Trump’s religious advisor has said the president has been open to the possibility of voting for Christian conservative candidates.
In an interview with Christian Broadcasting Network’s Terry Gross, Matt Barber, the president’s religious adviser, said the prospect of Trump becoming a Christian conservative candidate was “never in the cards.”
The comments come after Trump said he would consider voting for candidates who are “a bit different” than the candidates he endorsed during the 2016 campaign.
“I don’t know, I’ve never really considered that,” Trump told CBS’ Face the Nation on Sunday.
“You have to go with what you know.”
Trump’s campaign has struggled to find candidates who could defeat Hillary Clinton in the general election, particularly in the swing states of Ohio, Florida, and Pennsylvania, where Democrats hold a commanding lead in the polls.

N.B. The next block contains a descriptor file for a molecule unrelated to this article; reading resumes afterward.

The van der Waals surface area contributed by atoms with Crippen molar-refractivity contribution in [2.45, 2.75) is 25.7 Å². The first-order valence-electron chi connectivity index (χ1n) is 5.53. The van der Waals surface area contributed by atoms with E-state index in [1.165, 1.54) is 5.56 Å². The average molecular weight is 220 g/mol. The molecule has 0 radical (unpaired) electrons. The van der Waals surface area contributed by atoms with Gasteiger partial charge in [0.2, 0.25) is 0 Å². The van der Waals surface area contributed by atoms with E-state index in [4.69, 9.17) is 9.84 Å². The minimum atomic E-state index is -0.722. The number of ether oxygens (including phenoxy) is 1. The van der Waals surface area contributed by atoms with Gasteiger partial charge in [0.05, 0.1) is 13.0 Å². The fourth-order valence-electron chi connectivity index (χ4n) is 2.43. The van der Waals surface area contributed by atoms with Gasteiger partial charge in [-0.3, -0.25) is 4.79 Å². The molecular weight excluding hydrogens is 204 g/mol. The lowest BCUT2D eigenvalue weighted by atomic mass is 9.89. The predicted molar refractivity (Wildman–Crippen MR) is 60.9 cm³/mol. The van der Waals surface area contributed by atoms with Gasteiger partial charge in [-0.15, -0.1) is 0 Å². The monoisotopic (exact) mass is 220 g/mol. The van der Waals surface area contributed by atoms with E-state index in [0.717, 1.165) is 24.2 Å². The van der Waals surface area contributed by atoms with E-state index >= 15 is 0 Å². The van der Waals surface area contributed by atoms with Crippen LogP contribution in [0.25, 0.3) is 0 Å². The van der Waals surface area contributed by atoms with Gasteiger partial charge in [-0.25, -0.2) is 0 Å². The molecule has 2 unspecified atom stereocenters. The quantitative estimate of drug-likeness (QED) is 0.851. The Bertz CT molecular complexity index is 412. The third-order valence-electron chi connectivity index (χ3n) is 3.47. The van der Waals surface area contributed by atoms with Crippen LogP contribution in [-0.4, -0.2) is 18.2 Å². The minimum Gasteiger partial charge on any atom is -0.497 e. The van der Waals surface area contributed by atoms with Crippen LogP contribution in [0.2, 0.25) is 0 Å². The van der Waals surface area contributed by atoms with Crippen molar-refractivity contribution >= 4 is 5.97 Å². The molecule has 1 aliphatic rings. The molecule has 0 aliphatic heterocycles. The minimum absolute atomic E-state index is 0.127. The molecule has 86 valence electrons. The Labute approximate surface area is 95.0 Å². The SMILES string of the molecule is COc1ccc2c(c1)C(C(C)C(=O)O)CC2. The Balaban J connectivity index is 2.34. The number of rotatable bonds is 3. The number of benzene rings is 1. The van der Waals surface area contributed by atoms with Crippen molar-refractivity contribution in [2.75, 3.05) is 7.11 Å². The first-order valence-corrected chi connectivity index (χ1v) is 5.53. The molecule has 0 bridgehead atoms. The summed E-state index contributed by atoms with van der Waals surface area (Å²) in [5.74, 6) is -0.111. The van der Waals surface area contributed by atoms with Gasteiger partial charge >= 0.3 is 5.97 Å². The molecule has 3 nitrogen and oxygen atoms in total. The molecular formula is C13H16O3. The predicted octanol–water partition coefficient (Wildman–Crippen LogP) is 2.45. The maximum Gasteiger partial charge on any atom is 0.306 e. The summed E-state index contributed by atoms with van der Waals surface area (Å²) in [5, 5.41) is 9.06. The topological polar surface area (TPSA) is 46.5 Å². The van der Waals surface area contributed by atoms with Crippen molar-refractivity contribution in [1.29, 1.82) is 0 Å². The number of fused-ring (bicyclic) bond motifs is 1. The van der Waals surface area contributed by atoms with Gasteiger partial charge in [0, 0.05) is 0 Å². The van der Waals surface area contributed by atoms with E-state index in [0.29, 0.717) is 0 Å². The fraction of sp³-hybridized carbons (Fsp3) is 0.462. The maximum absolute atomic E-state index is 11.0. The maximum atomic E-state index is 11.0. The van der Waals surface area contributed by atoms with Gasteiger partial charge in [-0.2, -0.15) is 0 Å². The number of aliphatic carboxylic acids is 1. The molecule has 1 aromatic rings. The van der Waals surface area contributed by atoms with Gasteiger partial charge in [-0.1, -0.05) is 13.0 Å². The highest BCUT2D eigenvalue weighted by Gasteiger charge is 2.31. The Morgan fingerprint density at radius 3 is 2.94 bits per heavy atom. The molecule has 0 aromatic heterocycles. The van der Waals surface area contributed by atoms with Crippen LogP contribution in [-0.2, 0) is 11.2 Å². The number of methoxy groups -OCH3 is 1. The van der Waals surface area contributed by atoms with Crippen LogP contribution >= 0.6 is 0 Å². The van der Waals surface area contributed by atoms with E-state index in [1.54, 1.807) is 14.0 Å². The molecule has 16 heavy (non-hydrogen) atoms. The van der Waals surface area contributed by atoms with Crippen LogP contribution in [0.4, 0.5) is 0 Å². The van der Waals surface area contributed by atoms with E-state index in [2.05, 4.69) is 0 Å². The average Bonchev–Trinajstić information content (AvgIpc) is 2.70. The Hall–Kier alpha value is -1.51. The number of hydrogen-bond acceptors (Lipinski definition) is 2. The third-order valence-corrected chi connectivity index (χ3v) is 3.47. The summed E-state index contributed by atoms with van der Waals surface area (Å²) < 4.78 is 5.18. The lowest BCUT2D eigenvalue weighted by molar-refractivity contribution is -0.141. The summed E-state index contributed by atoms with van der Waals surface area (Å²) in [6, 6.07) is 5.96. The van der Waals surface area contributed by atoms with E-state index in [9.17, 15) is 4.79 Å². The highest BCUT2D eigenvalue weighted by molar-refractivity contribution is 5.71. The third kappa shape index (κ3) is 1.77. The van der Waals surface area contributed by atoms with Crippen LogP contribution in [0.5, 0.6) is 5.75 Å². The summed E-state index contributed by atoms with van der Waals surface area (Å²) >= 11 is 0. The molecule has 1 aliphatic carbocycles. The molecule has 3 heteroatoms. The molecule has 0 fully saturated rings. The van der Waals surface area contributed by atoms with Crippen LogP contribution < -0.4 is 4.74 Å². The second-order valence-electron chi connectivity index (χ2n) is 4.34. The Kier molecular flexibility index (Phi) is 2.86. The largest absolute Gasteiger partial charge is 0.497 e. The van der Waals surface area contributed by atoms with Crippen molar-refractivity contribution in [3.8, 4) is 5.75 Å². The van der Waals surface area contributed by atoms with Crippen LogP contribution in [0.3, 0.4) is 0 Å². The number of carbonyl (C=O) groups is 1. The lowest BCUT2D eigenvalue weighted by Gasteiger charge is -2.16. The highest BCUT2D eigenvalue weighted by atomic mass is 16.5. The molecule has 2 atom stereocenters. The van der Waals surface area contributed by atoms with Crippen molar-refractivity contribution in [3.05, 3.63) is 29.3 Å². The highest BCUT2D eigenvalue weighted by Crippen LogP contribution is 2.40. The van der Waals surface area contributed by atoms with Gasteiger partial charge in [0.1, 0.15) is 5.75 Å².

Trump has also faced criticism for not being a Christian and has defended his decision not to be a Christian.
“When I think about what Christianity is about, I think a lot about how to treat people,” Trump said in an interview on CNN’s State of the Union in September.
“You can be a good person and a bad person, and the only thing that really matters is the relationship between you and your neighbor.
That’s what Christianity teaches.”
The religious adviser said Trump would likely have to make a decision about who to vote for on Election Day.
“It’s not going to be as easy as you think,” Barber told Gross.
“He’s got to make his own decisions.”
Barber also said the religious advisor could have a role in crafting the president-elect’s agenda, and that Trump would be open to considering the possibility that Trump could vote for religious conservatives.
“We’ve talked about that,” Barber said.
“I mean, you have to be honest about that.
He’s not an ideologue, he’s not a guy that’s going to go out and say what he’s going and say, ‘Oh, this is a good thing.
We’re going to vote Republican.’
He’s a Republican.”